Fan is short for fanatic. If you look up the definition, it goes something like this: a person who is extremely enthusiastic about and devoted to some interest or activity. (Merriam-Webster)
So, with that in mind, who’s the biggest Knicks fan ever? You’d probably go with Spike Lee, right? He has been the most prominent fan of the Knicks for a very long time, highlighted when he trash talked Reggie Miller. Still, you would be wrong. The biggest Knicks fan ever was William Goldman.
If you are a movie buff, you will know who William Goldman was. If you’re not, here are the main points. He was the first screenwriter star ever, he wrote Princess Bride and adapted it for the screen, he wrote one of the best thrillers ever called Marathon Man; won two Academy Awards, one for Butch Cassidy and the Sundance Kid (his first original screenplay) and the second one for All the President’s Men. In basketball terms, we’re talking about a first ballot Hall of Famer who dominated his era and influenced all that came after him.
Goldman passed on November 16th and to honor is life, many wrote how much he meant to them. One of the people who he influenced profoundly was Bill Simmons who had a long podcast about Goldman in which a story of a tortured Knicks fan was told. Goldman had Knicks tickets for decades (around 40 years) and adored the team. He stuck by them come rain or shine, and at a pivotal point in his life, he chose the Knicks.
It was April 1970. Butch Cassidy and the Sundance Kid was dominating the box office and the critics. The movie was nominated for 8 Academy Awards, including for Best Screenplay. The problem for Goldman was that the NBA playoffs were at the same time and his New York Knicks were playing the Baltimore Bullets in a Game 7 of the Eastern Conference Finals the day before the Oscars. So what do you do? Your life’s work is a favorite for the most prestigious award in the world, this is a pinnacle of your professional life…but the Knicks are playing.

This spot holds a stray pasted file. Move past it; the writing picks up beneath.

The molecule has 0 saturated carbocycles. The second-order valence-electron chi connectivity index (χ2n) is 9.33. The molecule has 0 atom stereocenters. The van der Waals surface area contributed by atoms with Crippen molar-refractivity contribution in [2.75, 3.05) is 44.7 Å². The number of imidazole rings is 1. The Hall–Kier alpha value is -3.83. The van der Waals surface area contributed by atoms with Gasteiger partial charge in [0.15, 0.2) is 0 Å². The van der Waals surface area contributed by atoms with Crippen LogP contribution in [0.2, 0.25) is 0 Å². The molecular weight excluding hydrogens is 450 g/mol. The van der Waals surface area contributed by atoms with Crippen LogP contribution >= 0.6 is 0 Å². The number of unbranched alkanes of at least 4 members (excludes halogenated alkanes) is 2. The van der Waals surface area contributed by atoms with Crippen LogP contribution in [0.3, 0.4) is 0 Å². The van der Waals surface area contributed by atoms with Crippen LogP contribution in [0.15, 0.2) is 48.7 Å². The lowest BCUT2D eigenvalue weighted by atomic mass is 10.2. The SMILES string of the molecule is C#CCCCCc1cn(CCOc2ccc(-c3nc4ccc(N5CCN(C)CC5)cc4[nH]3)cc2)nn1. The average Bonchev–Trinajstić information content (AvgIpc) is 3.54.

Imagine Kobe Bryant not going to his Hall of Fame induction because his movie is screening at Sundance Film Festival. That would be extremely enthusiastic and devoted. Well, Goldman was a real fanatic and didn’t go to the Oscars! When James Earl Jones and Ali MacGraw stepped on to the stage and read out Goldman’s name as the winner, he was back home still thrilled that the Knicks were going to the Finals!
That time they didn’t break his heart; led by Wills Reed and Walt Frazier, they won 127 – 114 and advanced to the Finals. Sadly for Goldman, most of his time in Madison Square Garden was a frustrating experience, but that goes to show how much he loved the Knicks. He was there, sitting under the basket, come rain or come shine.